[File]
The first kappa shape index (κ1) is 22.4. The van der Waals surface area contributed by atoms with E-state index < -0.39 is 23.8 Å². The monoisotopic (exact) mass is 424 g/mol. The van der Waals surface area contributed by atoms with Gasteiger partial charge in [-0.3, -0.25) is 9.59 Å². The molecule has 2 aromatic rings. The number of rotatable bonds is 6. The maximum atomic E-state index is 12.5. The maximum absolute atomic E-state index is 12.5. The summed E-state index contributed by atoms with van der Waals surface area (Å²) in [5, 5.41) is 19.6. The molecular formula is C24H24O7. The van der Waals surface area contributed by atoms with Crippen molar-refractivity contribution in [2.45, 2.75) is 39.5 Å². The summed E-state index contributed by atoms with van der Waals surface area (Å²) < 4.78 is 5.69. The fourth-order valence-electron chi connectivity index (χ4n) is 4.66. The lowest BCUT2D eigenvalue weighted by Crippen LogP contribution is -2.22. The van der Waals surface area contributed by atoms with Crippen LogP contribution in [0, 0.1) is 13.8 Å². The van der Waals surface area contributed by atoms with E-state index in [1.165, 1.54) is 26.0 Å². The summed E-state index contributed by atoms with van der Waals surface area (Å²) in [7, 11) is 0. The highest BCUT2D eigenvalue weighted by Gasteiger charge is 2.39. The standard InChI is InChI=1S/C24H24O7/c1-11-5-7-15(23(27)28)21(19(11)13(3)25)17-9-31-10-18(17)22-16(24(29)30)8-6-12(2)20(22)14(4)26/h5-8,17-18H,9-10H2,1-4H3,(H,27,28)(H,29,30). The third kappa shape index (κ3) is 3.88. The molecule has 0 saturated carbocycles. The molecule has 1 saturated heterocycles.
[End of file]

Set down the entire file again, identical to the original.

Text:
The first kappa shape index (κ1) is 22.4. The van der Waals surface area contributed by atoms with E-state index < -0.39 is 23.8 Å². The monoisotopic (exact) mass is 424 g/mol. The van der Waals surface area contributed by atoms with Gasteiger partial charge in [-0.3, -0.25) is 9.59 Å². The molecule has 2 aromatic rings. The number of rotatable bonds is 6. The maximum atomic E-state index is 12.5. The maximum absolute atomic E-state index is 12.5. The summed E-state index contributed by atoms with van der Waals surface area (Å²) in [5, 5.41) is 19.6. The molecular formula is C24H24O7. The van der Waals surface area contributed by atoms with Crippen molar-refractivity contribution in [2.45, 2.75) is 39.5 Å². The summed E-state index contributed by atoms with van der Waals surface area (Å²) < 4.78 is 5.69. The fourth-order valence-electron chi connectivity index (χ4n) is 4.66. The lowest BCUT2D eigenvalue weighted by Crippen LogP contribution is -2.22. The van der Waals surface area contributed by atoms with Crippen LogP contribution in [0, 0.1) is 13.8 Å². The van der Waals surface area contributed by atoms with E-state index in [1.165, 1.54) is 26.0 Å². The summed E-state index contributed by atoms with van der Waals surface area (Å²) in [7, 11) is 0. The highest BCUT2D eigenvalue weighted by Gasteiger charge is 2.39. The standard InChI is InChI=1S/C24H24O7/c1-11-5-7-15(23(27)28)21(19(11)13(3)25)17-9-31-10-18(17)22-16(24(29)30)8-6-12(2)20(22)14(4)26/h5-8,17-18H,9-10H2,1-4H3,(H,27,28)(H,29,30). The third kappa shape index (κ3) is 3.88. The molecule has 0 saturated carbocycles. The molecule has 1 saturated heterocycles.